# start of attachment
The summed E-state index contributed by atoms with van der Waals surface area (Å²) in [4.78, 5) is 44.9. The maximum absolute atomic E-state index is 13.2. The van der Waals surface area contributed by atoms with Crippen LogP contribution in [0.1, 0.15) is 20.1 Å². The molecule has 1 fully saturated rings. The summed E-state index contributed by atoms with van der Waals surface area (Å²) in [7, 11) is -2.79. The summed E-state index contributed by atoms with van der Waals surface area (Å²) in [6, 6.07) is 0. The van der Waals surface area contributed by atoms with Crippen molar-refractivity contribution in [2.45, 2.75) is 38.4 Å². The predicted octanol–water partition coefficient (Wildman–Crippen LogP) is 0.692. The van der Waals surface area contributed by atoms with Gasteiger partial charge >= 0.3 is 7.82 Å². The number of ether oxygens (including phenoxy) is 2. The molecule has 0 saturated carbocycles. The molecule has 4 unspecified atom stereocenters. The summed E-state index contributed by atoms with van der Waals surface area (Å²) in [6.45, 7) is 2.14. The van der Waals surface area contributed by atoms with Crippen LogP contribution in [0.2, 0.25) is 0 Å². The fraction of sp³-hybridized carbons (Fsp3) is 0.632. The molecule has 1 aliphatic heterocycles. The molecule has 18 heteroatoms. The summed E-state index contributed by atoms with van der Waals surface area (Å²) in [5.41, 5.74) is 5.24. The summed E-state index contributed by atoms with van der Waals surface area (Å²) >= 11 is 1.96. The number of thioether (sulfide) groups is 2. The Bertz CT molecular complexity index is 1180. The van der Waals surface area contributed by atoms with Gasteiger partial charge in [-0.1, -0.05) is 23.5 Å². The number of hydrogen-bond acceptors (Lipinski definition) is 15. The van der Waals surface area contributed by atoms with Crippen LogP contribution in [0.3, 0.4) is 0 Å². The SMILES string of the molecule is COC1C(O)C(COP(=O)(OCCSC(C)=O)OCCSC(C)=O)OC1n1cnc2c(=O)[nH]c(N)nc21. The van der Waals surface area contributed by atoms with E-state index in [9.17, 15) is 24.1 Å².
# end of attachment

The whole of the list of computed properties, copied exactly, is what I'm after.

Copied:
The summed E-state index contributed by atoms with van der Waals surface area (Å²) in [4.78, 5) is 44.9. The maximum absolute atomic E-state index is 13.2. The van der Waals surface area contributed by atoms with Crippen LogP contribution in [0.1, 0.15) is 20.1 Å². The molecule has 1 fully saturated rings. The summed E-state index contributed by atoms with van der Waals surface area (Å²) in [7, 11) is -2.79. The summed E-state index contributed by atoms with van der Waals surface area (Å²) in [6, 6.07) is 0. The van der Waals surface area contributed by atoms with Crippen molar-refractivity contribution in [2.45, 2.75) is 38.4 Å². The predicted octanol–water partition coefficient (Wildman–Crippen LogP) is 0.692. The van der Waals surface area contributed by atoms with Gasteiger partial charge >= 0.3 is 7.82 Å². The number of ether oxygens (including phenoxy) is 2. The molecule has 0 saturated carbocycles. The molecule has 4 unspecified atom stereocenters. The summed E-state index contributed by atoms with van der Waals surface area (Å²) in [6.45, 7) is 2.14. The van der Waals surface area contributed by atoms with Crippen LogP contribution in [0.2, 0.25) is 0 Å². The fraction of sp³-hybridized carbons (Fsp3) is 0.632. The molecule has 1 aliphatic heterocycles. The molecule has 18 heteroatoms. The summed E-state index contributed by atoms with van der Waals surface area (Å²) in [5.41, 5.74) is 5.24. The summed E-state index contributed by atoms with van der Waals surface area (Å²) >= 11 is 1.96. The number of thioether (sulfide) groups is 2. The Bertz CT molecular complexity index is 1180. The van der Waals surface area contributed by atoms with Gasteiger partial charge in [-0.1, -0.05) is 23.5 Å². The number of hydrogen-bond acceptors (Lipinski definition) is 15. The van der Waals surface area contributed by atoms with Crippen LogP contribution in [0.3, 0.4) is 0 Å². The SMILES string of the molecule is COC1C(O)C(COP(=O)(OCCSC(C)=O)OCCSC(C)=O)OC1n1cnc2c(=O)[nH]c(N)nc21. The van der Waals surface area contributed by atoms with E-state index in [9.17, 15) is 24.1 Å².